The federal Superfund Amendments and Reauthorization Act (SARA) became law in 1986. Title III of these SARA provisions is also known as the Emergency Planning and Community Right-to-Know Act (EPCRA). SARA Title III requires states to:
Promote outreach for developing local emergency preparedness programs to respond to chemical releases.
Receive reports from the regulated community.
Organize, analyze and disseminate the resulting information on hazardous chemicals to local governments and the public.
Specifically, this has required the establishment of state emergency response commissions and local emergency planning committees.
The nationwide regulated community of manufacturers and non-manufacturers of hazardous chemicals must report concerning their emergency chemical releases; their Material Safety Data Sheets (MSDS); their facility hazardous chemical inventories (Tier I and Tier II reports); and their toxic chemical releases to the air, land or water (Toxics Release Inventory).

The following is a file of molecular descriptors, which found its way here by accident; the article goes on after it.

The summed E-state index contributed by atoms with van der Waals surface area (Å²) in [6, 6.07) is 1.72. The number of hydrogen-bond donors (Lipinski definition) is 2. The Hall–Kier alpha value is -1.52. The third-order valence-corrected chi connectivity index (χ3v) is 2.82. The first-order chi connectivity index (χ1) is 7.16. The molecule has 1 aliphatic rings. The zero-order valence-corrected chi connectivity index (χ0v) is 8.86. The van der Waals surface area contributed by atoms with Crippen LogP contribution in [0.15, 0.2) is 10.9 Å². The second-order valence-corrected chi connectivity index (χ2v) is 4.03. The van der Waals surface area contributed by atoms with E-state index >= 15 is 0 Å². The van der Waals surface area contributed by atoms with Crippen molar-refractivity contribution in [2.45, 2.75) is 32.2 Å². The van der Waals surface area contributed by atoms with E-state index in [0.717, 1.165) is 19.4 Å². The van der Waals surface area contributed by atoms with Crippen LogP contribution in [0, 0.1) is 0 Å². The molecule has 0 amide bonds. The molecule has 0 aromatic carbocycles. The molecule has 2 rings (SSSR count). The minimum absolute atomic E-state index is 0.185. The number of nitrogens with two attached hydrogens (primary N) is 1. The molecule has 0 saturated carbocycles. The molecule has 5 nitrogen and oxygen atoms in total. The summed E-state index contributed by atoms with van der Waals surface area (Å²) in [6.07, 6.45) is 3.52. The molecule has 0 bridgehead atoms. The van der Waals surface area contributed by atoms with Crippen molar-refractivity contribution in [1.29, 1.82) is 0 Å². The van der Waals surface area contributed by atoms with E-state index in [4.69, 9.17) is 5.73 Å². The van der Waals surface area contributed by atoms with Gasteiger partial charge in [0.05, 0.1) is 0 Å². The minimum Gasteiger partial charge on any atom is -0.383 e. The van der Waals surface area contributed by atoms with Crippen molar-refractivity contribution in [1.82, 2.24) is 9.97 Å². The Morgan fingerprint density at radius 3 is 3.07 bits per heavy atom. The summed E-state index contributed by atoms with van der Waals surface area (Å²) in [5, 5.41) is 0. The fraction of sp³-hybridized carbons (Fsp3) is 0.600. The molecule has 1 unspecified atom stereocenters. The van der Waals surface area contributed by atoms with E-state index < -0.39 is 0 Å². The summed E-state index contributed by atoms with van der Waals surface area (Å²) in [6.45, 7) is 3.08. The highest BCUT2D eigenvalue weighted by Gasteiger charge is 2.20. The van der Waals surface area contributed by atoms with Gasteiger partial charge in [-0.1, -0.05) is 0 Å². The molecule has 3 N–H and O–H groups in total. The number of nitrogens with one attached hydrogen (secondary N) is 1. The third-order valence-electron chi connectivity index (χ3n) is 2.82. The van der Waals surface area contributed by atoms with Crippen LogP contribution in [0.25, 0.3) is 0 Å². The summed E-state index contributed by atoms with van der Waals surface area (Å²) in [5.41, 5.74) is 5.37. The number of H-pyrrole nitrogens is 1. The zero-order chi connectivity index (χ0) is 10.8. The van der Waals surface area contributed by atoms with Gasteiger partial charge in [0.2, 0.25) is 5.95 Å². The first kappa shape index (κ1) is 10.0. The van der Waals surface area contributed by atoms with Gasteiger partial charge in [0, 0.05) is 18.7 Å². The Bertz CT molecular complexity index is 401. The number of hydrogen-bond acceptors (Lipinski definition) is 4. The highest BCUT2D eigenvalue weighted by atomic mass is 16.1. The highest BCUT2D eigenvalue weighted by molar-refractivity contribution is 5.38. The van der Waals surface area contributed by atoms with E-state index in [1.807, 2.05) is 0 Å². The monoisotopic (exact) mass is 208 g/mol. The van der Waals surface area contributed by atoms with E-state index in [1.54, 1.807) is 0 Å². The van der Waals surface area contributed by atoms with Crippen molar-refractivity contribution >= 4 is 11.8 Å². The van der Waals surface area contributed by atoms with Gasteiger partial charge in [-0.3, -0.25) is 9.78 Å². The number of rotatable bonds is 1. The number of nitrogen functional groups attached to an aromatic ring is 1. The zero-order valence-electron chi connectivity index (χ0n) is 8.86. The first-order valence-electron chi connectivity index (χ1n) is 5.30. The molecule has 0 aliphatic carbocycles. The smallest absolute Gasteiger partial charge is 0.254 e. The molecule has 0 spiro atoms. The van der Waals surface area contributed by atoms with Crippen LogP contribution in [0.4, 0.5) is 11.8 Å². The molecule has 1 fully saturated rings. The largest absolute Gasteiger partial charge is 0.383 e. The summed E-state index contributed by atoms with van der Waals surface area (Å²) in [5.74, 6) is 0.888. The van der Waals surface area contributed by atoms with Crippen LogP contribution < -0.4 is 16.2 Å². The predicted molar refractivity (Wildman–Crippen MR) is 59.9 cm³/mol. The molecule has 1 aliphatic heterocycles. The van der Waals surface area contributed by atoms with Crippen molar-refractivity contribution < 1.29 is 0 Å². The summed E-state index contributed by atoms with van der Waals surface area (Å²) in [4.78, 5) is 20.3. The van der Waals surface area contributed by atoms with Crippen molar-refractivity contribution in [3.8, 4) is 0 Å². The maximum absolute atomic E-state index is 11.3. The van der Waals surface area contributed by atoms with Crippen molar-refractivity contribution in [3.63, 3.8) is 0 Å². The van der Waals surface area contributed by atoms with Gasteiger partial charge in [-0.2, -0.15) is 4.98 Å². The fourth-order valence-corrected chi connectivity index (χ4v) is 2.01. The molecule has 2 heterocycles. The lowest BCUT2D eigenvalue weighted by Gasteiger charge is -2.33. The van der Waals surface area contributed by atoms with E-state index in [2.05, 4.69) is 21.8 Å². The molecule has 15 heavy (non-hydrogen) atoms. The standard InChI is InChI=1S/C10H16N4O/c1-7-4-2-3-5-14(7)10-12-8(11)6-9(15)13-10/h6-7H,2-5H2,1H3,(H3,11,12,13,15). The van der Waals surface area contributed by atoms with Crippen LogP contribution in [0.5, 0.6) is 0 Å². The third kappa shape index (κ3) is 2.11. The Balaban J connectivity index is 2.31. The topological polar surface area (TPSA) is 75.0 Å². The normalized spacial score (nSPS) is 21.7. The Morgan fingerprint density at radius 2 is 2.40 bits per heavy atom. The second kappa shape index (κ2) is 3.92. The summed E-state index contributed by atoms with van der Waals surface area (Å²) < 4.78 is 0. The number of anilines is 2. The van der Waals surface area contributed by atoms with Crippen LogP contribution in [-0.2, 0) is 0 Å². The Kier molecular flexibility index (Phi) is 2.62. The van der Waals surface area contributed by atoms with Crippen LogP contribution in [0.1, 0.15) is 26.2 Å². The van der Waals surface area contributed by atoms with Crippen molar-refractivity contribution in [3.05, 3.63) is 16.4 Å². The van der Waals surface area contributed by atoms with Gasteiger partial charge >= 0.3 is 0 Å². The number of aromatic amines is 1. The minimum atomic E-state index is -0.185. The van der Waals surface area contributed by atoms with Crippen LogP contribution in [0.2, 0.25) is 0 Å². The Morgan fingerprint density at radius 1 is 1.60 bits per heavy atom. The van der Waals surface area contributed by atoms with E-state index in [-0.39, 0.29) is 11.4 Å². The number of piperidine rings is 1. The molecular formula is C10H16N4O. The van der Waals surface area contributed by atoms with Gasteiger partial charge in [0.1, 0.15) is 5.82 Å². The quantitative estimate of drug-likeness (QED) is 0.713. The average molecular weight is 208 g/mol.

Because of this activity, businesses have reassessed their chemical inventories and their manufacturing processes. In addition, more businesses are working cooperatively with local governments to plan for and try to prevent an accidental chemical release.
Businesses are also pursuing waste minimization and pollution prevention programs and realizing monetary savings.